When endorsement does not imply endorsement
Imagine, for a moment, that you are a hiring manager receiving job applications.
Now imagine that all the applicants for the job list the same referee on their CVs. Not only that, but they have clearly paid this person to be their referee and, on closer investigation, have never actually worked with the referee.
That’s what most advertising endorsements are like.
From what I can tell, lots of brands pay the same few celebrities a shedload of cash to spout interchangeable platitudes about products for which they give not the slightest fig.
Consider luxury brands, which seem to be particularly egregious offenders in this respect. Evidently, it is written into law that all luxury brands must be endorsed by a celebrity (sorry, ‘brand ambassador’). And this law applies whether the product in question is perfume or gold-leaf toilet paper, and whether the celebrity loves it, hates it or has never heard of it.
Are you buying it? Some people must be.
Now, to be clear, I don’t mean to suggest that all endorsements are an exercise in ostentatious futility. Third-party endorsement can be extremely powerful in marketing.
Moreover, Mark Ritson makes the point that if the association between celebrity and product is plausible, then the brand can benefit greatly. And Byron Sharp’s influential research into the determinants of brand growth has shown pretty convincingly that distinctive ‘brand assets’ (such as celebrity endorsement) are more important than differentiation to the success of consumer brands. To extrapolate a little from his argument, it might be said that the pursuit of fame – ‘deserved’ or otherwise – is actually not a bad marketing strategy.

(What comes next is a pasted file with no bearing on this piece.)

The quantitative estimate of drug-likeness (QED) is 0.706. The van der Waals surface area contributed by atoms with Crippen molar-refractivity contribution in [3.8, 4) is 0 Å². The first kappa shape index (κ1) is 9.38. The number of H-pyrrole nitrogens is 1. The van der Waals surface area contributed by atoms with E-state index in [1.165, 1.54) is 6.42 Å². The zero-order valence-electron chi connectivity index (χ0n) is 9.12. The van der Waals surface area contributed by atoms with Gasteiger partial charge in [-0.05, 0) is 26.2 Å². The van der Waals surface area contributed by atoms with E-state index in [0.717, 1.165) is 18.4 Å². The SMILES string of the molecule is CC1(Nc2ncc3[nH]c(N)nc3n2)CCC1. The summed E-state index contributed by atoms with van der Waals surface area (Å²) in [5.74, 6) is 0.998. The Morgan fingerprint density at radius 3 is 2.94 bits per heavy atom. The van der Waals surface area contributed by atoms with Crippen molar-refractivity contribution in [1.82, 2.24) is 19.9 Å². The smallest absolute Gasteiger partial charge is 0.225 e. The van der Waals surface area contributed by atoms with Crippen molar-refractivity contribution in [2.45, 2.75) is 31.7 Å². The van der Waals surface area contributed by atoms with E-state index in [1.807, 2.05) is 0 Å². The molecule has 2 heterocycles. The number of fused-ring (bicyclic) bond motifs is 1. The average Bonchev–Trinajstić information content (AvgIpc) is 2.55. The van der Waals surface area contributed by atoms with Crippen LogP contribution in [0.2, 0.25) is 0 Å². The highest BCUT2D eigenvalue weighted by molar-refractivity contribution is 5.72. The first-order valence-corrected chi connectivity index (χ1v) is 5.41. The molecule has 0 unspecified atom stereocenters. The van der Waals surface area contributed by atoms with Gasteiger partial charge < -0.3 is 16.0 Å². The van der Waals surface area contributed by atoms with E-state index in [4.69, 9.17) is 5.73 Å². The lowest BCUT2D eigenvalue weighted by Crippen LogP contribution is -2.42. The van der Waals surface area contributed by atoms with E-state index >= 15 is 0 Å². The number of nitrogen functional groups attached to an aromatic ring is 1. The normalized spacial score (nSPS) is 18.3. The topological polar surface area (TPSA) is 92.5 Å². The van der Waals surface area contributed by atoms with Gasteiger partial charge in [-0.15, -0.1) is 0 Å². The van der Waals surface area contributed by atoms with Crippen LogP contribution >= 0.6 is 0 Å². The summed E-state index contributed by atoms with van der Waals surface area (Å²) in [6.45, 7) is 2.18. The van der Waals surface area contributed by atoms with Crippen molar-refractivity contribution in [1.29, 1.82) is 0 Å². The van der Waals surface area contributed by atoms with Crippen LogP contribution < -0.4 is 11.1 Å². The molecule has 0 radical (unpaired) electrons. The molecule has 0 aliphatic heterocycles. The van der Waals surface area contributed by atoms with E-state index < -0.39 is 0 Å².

But the problem with most endorsements is that their use of a near-ubiquitous celebrity makes them neither plausible nor distinctive. Rather, it seems like a case of marketers simply taking the easiest (read: laziest) option.
“Identify the benefits of our product and communicate them in an interesting way? Huh? What have you been smoking, Jimmy? Just get Roger Federer in here and take a photo of him wearing the damn thing.”
Such an unthinking approach to endorsement must surely limit the degree to which a brand benefits. If an endorser is everywhere, plugging everything from toothpaste to life insurance, does this not undermine the ‘fame’ conferred on each individual brand?
I could be wrong, of course. Perhaps advertisers are on to something in their attempts to find the easiest route to fame. Maybe this ‘Kardashiadvertising’ (I’m trade-marking that, by the way) is the key to success in a celebrity-obsessed age.
The Ad Contrarian is hoping that “some people with no talent or brains became really famous” this year, because he’s tired of being disappointed. Perhaps I should do the same.
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